The Horse Physio - Delivering care with expertise since 1992

7.12 An Excerpt From The Book ‘Horse Massage For Horse Owners’ by Sue Palmer

Effleurage

Practising on yourself

Place your hand, palm down, onto your forearm just above your wrist. Apply a little pressure, mostly through the heel of your hand but keeping the whole of the palm of your hand, including the pads of your fingers and thumb, relaxed and in contact with your forearm. Keeping the pressure the same all the way, slide your hand up towards your elbow. You will see the skin ripple slightly in a wave in front of your hand as you move. When you are close to your elbow, stop and release the pressure, so that your hand just rests lightly against your forearm again. Without any pressure but keeping your hand in contact with your arm, slide your hand back down your forearm to just above your wrist, where you started. Repeat this as many times as you need to become comfortable with the technique

Practising on a partner

Place your hand, palm down, onto the base of your partner’s back. Apply a little pressure, mostly through the heel of your hand but keeping the whole of the palm of your hand, including the pads of your fingers and thumb, relaxed and in contact with your partner’s back. Keeping the pressure the same all the way, slide your hand up towards your partner’s neck. You will see their clothing ripple slightly in a wave in front of your hand as you move, mirroring what is happening to their skin (it’s important that they have pulled their shirt tight so that it doesn’t get caught up in front of your fingers). When you are close to their neck, stop and release the pressure, so that your hand just rests lightly against their back again. Without any pressure but keeping your hand in contact with their back at all times, slide your hand down their back again to the point that you started from

Timing

Take around 4 seconds to slide your hand up your partner’s back, and around 4 seconds to slide back down again. Be aware of your posture, and that your free hand rests just lightly on their shoulder with your forearm offering support to the front of their body. Repeat this effleurage technique as many times as you need to become comfortable with the technique. Try moving faster or slower, and using more or less pressure. Discover what feels best for you and ask your partner to let you know what feels best for them. If you have the opportunity, try the technique on several different friends. See how their feedback varies and how your confidence improves.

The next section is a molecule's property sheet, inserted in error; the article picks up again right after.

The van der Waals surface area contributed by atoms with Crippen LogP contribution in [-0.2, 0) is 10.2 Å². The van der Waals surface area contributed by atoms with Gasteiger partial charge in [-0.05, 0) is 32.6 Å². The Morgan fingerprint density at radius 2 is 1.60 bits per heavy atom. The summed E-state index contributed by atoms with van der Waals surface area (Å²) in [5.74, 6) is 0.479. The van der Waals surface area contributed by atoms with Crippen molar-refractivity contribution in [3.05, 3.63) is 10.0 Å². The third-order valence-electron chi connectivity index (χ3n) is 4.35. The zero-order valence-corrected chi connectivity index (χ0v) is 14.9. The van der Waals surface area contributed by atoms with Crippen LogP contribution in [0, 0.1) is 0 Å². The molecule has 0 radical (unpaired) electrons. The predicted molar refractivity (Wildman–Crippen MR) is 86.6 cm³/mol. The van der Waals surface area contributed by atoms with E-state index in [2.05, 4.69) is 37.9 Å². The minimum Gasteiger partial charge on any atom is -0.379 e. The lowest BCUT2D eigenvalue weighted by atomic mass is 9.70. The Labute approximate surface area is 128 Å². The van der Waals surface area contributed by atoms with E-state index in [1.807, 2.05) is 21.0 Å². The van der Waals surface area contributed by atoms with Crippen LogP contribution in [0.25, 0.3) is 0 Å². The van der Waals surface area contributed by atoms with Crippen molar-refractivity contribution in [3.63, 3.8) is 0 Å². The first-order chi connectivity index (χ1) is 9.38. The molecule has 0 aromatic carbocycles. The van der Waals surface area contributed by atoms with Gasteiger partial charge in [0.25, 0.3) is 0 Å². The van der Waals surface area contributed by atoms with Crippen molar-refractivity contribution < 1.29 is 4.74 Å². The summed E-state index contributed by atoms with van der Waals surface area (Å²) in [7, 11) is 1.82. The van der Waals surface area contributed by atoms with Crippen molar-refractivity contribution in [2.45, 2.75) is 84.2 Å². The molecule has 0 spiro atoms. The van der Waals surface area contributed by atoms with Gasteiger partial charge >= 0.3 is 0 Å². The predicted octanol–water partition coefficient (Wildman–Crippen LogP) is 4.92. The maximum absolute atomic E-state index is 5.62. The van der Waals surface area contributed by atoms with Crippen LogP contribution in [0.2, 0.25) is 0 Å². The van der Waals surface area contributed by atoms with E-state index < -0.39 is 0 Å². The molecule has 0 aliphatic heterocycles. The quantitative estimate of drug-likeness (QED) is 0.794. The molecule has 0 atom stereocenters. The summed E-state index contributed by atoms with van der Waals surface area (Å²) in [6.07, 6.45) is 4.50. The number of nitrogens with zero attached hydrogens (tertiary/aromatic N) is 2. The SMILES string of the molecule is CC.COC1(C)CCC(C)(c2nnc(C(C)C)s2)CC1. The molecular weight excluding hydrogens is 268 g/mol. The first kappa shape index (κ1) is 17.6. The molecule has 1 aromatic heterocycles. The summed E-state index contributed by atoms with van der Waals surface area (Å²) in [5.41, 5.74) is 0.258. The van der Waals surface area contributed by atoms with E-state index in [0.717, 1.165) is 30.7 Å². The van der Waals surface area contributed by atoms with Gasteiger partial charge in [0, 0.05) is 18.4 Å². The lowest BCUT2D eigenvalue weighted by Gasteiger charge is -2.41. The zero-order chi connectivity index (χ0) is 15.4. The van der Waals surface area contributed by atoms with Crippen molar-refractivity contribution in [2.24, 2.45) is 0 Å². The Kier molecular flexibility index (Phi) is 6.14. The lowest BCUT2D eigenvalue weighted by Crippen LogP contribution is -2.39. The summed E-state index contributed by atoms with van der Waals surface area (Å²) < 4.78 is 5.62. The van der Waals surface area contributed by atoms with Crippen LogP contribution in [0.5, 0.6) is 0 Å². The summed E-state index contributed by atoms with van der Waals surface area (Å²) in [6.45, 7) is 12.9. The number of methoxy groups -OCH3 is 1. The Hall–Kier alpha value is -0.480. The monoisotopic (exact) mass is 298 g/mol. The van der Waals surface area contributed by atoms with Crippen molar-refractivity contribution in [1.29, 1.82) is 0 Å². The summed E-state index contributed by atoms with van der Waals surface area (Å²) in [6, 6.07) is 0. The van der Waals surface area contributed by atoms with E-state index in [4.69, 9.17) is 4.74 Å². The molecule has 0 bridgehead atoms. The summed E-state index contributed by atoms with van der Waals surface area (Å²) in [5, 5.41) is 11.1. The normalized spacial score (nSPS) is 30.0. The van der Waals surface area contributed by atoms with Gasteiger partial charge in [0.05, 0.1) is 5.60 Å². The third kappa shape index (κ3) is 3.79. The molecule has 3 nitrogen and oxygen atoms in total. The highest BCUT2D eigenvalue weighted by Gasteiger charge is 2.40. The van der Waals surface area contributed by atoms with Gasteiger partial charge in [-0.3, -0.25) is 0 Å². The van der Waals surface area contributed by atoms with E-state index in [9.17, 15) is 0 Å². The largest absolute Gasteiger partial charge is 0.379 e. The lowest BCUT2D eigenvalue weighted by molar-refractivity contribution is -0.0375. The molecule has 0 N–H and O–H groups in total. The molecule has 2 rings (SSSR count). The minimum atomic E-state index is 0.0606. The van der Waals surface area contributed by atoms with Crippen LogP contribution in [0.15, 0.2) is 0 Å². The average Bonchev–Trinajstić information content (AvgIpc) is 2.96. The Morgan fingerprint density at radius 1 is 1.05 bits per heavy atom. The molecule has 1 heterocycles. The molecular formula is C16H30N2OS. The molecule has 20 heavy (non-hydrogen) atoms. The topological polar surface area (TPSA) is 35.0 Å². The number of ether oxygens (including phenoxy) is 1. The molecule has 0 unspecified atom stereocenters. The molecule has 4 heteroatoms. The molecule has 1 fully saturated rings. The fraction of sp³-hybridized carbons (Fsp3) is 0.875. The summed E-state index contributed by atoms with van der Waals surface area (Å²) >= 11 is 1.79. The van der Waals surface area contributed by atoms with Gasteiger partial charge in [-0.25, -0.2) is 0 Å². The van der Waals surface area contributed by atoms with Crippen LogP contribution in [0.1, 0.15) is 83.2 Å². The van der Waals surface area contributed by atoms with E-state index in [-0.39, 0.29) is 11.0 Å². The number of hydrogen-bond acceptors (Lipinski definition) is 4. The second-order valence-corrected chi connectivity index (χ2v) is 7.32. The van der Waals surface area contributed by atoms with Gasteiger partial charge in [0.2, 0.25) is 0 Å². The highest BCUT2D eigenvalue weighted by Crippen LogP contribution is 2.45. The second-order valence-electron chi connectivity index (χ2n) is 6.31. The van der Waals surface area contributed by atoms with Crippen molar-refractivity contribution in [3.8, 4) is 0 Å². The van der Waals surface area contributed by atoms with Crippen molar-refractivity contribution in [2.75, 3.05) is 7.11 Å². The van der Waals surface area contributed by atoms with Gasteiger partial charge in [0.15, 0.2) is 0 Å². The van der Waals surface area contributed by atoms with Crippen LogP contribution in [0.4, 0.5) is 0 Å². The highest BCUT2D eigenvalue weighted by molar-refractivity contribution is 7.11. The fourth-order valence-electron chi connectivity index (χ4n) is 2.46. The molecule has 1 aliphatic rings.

Common problems with effleurage

Keep your fingers relaxed

The most common mistake I see when people are first learning effleurage is that they keep their fingers tense, which means that the hand is not relaxed and the pads of the fingers are not in contact with the skin. Try deliberately tensing your fingers so that they lift away from the skin, and notice how different the effleurage feels, both for the giver and for the receiver. Then relax your fingers again and feel how much smoother the contact is, and how much better you are able to feel the tissues that you are massaging. When you are practising on a partner, your fingers should be so relaxed that when you reach the top of their back, your fingers naturally follow the contour of the body and curve over the shoulder. The same applies when you are massaging the shoulder region of your horse and you reach the withers.